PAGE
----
"Ghost of Canada" is a photo spread about the Canadian Geese in Lake Tegel, Berlin (Germany). All Geese are fled from captivity and currently residing in Lake Tegel where they breed and feel comfortable.
FACTS ABOUT CANADA GEESE●●●●●●●●●●●●●●●●●●●●●●●●●●●●●●●●●●●●●●●
● The Canada goose (Branta canadensis) is native to arctic and temperate regions of North America, but it also occasionally migrates to northern Europe, and has been introduced to Britain, New Zealand, and other temperate regions.
● The female is generally 10% smaller in linear dimensions than its male counterpart, and has a different honk.
● Most European populations are non-migratory, but those in more northerly parts of Sweden and Finland migrate to the North Sea and Baltic coasts.
● The calls overhead from large groups of Canada geese flying in V-shaped formation signal the transitions into spring and autumn.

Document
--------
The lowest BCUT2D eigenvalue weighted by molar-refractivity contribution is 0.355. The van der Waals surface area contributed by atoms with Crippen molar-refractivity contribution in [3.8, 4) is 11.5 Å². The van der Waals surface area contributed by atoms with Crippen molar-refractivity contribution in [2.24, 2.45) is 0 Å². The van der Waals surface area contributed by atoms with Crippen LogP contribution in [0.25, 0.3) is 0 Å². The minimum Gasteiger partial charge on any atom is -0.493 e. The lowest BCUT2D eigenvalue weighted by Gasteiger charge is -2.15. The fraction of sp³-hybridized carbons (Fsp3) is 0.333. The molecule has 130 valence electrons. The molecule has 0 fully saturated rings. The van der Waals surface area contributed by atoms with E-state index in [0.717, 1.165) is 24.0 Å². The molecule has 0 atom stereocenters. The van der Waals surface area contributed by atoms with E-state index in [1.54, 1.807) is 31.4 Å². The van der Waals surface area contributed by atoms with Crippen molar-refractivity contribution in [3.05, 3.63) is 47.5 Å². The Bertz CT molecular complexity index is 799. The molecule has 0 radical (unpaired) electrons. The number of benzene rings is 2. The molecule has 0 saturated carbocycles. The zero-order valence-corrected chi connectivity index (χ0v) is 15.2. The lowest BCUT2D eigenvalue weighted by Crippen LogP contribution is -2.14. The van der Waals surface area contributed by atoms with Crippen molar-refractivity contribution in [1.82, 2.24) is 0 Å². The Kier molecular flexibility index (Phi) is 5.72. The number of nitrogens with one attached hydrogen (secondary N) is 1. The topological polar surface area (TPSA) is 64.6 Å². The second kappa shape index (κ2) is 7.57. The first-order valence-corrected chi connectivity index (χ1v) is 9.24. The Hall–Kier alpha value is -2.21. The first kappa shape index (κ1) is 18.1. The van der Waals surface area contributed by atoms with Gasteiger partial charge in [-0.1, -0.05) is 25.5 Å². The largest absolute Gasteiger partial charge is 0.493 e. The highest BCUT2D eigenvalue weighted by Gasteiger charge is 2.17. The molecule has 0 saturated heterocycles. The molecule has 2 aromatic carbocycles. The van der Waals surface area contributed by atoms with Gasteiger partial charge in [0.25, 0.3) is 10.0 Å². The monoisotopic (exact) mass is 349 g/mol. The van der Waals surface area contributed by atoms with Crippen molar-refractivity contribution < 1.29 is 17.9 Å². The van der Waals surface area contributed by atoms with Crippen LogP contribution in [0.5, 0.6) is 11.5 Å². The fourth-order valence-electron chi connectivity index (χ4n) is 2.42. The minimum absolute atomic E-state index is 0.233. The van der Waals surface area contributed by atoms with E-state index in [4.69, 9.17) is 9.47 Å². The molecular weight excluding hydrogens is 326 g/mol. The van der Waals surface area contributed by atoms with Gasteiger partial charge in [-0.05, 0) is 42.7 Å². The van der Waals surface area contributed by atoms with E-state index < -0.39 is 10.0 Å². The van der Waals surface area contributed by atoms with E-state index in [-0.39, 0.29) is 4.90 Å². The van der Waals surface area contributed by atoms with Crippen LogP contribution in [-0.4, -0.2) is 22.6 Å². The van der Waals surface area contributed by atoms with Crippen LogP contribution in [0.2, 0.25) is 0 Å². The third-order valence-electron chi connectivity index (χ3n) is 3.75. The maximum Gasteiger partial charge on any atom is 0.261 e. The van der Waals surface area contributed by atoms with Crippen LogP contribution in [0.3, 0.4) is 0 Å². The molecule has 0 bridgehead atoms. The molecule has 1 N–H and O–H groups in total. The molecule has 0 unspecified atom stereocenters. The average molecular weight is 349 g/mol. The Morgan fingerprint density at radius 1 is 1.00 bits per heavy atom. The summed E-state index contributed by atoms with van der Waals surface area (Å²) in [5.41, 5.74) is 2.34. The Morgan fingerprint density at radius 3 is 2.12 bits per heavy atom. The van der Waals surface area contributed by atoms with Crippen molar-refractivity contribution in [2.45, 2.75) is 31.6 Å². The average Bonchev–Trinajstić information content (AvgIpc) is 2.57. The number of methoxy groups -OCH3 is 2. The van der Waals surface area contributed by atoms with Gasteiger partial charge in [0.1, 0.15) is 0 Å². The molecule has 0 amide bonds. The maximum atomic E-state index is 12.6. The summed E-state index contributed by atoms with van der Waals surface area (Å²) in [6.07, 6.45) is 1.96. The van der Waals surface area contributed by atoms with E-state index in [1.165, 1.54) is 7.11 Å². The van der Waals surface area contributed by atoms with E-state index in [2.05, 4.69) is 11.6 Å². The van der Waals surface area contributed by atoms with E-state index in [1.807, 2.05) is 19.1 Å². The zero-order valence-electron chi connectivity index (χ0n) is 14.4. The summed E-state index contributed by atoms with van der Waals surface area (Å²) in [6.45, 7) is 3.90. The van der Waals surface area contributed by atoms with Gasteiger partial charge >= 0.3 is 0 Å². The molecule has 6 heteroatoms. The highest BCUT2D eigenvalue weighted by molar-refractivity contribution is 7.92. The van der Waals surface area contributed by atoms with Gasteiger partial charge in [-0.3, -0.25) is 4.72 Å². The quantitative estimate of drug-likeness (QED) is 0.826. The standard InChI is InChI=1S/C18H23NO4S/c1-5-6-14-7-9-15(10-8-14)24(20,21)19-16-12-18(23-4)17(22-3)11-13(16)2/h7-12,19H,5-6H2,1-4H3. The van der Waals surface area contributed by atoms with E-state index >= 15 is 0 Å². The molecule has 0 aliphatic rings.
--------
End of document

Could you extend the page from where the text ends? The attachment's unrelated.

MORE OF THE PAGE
● Canada geese are primarily herbivores, although they sometimes eat small insects and fish. Their diet includes green vegetation and grains.
● During the second year of their lives, Canada geese find a mate. They are monogamous, and most couples stay together all of their lives.
● During the breeding season, the adults lose their flight feathers for 20–40 days, regaining flight at about the same time as their goslings start to fly.
● The offspring do not leave their parents until after the spring migration, when they return to their birthplace.
● Their autumn migration can be seen from September to the beginning of November. The early migrants have a tendency to spend less time at rest stops and go through the migration much faster. The later birds usually spend more time at rest stops.
● Some geese will return to the same nesting ground year after year and lay eggs with their mate, raising them in the same way each year.
● The life span in the wild of geese that survive to adulthood ranges 10–24 years.